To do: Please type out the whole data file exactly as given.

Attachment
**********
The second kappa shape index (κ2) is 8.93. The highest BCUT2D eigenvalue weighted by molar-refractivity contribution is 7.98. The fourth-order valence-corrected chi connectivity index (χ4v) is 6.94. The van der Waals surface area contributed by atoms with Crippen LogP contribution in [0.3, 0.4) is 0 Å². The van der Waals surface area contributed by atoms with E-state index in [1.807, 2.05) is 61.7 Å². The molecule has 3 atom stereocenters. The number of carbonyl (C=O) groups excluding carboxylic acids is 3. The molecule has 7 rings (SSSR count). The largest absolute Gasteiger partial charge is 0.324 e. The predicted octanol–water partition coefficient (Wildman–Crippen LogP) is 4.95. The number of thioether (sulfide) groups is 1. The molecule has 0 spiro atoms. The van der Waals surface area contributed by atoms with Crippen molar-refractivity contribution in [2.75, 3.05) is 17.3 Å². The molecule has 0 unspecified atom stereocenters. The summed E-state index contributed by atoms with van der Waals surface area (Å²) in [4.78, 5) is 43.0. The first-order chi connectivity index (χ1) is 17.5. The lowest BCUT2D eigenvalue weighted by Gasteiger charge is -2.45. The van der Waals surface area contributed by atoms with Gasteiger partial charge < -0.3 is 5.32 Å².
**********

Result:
The second kappa shape index (κ2) is 8.93. The highest BCUT2D eigenvalue weighted by molar-refractivity contribution is 7.98. The fourth-order valence-corrected chi connectivity index (χ4v) is 6.94. The van der Waals surface area contributed by atoms with Crippen LogP contribution in [0.3, 0.4) is 0 Å². The van der Waals surface area contributed by atoms with E-state index in [1.807, 2.05) is 61.7 Å². The molecule has 3 atom stereocenters. The number of carbonyl (C=O) groups excluding carboxylic acids is 3. The molecule has 7 rings (SSSR count). The largest absolute Gasteiger partial charge is 0.324 e. The predicted octanol–water partition coefficient (Wildman–Crippen LogP) is 4.95. The number of thioether (sulfide) groups is 1. The molecule has 0 spiro atoms. The van der Waals surface area contributed by atoms with Crippen molar-refractivity contribution in [2.75, 3.05) is 17.3 Å². The molecule has 0 unspecified atom stereocenters. The summed E-state index contributed by atoms with van der Waals surface area (Å²) in [4.78, 5) is 43.0. The first-order chi connectivity index (χ1) is 17.5. The lowest BCUT2D eigenvalue weighted by Gasteiger charge is -2.45. The van der Waals surface area contributed by atoms with Gasteiger partial charge < -0.3 is 5.32 Å².